Discrepancy analysis. Comparisons of the results of automation and manual analyses were performed after all testing was completed; therefore, plates were not available for discrepancy analysis using biochemical testing methods. To characterize discrepant specimens, digital images of discrepant results were sent back to the corresponding laboratory and reviewed by the laboratory director or supervisor. The images were identical to the images originally read by the technologist and scored by the CDM software. Discrepant plates were categorized into three categories depending on the type of growth that was observed, including plates with results that were automation positive and second manual positive (positive colony upon second review), plates with residual matrix or yeast, and plates with borderline color results. Statistical analysis. The results of the manual read were compared to those obtained from the automated image analysis. Sensitivity and specificity data were calculated using standard methods and McNemar’s test (14). Ninety-five-percent confidence intervals (CI) were calculated by using the efficiency score method (15).
Specimen characteristics and prevalence. In total, 104,730 rectal swab specimens were collected and enrolled into the study from the three sites. Two sites (site 1 and site 2) used Colorex VRE agar and performed reading at 24 h postinoculation, whereas testing was performed using Oxoid VRE agar after 40 h at site 3. The overall prevalence of VRE determined by manual reading was 6.1%. The prevalence rates at sites 1, 2, and 3 were 12.9%, 3.7%, and 11.8%, respectively. Comparison of the automatic imaging to manual detection of VRE-positive chromogenic agar. Comparisons between manual and automatic reading were performed using identical images taken at either 24 or 40 h postinoculation. Representative images
with positive and negative results and breakthrough growth on the Colorex VRE and Oxoid VRE plates are shown in Fig. 1. Images viewed on HD monitors are observed at the dimensions of the monitor, so individual colonies are easily distinguishable. Automation analysis was concordant with manual testing for 90.1% (94,382/104,730) of all specimens tested. Concordant specimens consisted of 6,403 (6.1%) MP/AP (true positive) and 87,979 (84.0%) MN/AN (true negative) specimens (Table 1). The CDM software reported an additional 10,348 (9.9%) specimens as positive that were MN. No specimens were reported as manual positive and automation negative (false negative). Together, these data demonstrate that the overall sensitivity and specificity for all sites were 100% (99% to 100%; 95% CI) and 89.5% (89% to 90%; 95% CI), respectively. Sites 1 and 3 had statistically similar specificities of 91.6% and 91.4% based on confidence intervals. Site 2 had a specificity of 88.8%, which may have been a consequence of the high volume tested and the prevalence being lower than that seen with the other sites.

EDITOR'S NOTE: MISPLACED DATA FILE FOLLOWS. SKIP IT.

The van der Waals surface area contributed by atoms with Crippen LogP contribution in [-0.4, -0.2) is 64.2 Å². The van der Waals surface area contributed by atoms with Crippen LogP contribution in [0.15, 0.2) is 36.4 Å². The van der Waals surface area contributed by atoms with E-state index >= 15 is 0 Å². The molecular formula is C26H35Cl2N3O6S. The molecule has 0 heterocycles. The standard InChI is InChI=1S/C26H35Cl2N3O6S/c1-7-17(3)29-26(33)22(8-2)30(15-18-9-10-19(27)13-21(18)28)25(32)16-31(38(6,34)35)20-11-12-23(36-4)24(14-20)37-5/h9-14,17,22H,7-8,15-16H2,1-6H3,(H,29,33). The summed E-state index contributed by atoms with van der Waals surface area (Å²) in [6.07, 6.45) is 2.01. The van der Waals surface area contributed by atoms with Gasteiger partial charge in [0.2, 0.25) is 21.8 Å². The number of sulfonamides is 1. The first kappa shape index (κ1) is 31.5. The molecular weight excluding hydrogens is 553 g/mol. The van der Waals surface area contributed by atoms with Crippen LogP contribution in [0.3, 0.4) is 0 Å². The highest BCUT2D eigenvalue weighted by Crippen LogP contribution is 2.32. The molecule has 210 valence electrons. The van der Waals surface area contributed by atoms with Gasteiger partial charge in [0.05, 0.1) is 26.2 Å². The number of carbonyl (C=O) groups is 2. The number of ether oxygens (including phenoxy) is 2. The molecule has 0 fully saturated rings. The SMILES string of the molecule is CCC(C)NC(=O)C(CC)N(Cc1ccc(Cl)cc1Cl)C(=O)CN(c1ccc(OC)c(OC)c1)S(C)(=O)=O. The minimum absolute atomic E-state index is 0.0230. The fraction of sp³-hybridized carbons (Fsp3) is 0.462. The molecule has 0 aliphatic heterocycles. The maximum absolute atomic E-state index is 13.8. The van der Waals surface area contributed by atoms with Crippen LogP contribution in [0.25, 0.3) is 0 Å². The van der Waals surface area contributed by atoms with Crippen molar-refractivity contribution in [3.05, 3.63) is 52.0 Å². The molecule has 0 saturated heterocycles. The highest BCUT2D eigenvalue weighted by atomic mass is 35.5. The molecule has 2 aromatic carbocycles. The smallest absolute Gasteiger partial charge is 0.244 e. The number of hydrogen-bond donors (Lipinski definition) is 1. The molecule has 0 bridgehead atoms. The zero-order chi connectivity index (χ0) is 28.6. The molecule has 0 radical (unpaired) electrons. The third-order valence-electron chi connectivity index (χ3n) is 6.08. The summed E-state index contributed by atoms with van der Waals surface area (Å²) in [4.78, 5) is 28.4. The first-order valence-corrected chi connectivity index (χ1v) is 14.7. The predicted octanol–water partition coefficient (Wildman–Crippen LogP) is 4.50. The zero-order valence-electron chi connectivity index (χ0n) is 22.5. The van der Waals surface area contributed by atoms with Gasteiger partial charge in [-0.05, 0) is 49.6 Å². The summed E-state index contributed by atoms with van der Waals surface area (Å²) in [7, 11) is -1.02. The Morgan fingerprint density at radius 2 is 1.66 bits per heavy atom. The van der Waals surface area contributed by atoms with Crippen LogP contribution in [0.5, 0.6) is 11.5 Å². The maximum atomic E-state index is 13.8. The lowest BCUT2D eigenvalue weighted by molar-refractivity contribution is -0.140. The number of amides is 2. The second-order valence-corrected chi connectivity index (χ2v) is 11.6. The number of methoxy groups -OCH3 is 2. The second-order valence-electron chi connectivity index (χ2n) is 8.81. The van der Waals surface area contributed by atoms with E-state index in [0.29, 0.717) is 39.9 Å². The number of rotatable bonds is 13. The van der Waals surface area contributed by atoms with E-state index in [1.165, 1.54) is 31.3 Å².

Analysis of discrepant results. Discordant specimen images were sent to the clinical laboratory supervisor or director for further review. Upon review, discrepant images were characterized as containing positive colonies that were undetected by technologists but positive after a second review (automation positive and second
manual read positive), pigmentation of the agar without microbial growth (residual matrix), colonies with coloration that would not be classified as representing a positive result based on the package insert instructions (borderline color), or pigmented breakthrough yeast; representative images are shown in Fig. 2. Wet mount results were not collected for the study, and digital imaging alone could not always differentiate yeast from residual matrix, and so these false positives (FPs) were combined and classified as representing residual matrix or yeast. In total, 10,348 images were sent back for review. The most common discrepant results were categorized as having residual matrix or yeast growth, consisting of 8,234 (79.6%) discrepant specimens (Table 2), followed by 1,616 (15.6%) specimens with borderline colors and 499 (4.8%) discordant specimens that were automation positive and second manual positive (Table 2).
Comparison of results determined using the CDM software to detect VRE from various chromogenic agars. Two sites (sites 1 and 2) in the study performed all testing using Colorex VRE, while the third site used Oxoid VRE. Comparisons were made between the two medium types to determine if performance of the CDM was affected by the medium type used (Table 3). A total of 86,956 Colorex VRE plates and 17,774 Oxoid VRE plates were tested, and both agars had sensitivity of 100% compared to manual reading of the corresponding chromogenic agar. The specificity of Colorex VRE was 89.1%, and the specificity of Oxoid VRE was 91.4%. Discrepant results were also classified by the chromogenic agar used to determine if there were issues that were more prevalent with either of the two media used in testing. The proportions of automation false positives (FP) observed with each chromogenic agar were 10.3% with Colorex VRE and 7.6% with Oxoid VRE, giving positive predictive values (PPV) of 32.3% (32% to 33%; 95% CI) and 60.9% (59% to 62%; 95% CI). False-positive specimens on both plates had similar occurrences of automation-positive, second-manual-read-positive plates at 4.8% and 4.7% FP specimens (Table 2). Differences were observed between residual matrix or yeast and borderline color false-positive results. The Colorex VRE had 85.4% FP resulting from residual matrix or breakthrough yeast and only 9.8% FP having colonies containing borderline colors. In contrast, the Oxoid VRE agar contained only 40.7% FP due to residual matrix and breakthrough yeast and 54.4% were due to borderline color colony growth. As the Oxoid VRE was read at 40 h of incubation, additional breakthrough may have resulted in a higher number of specimens containing borderline colors.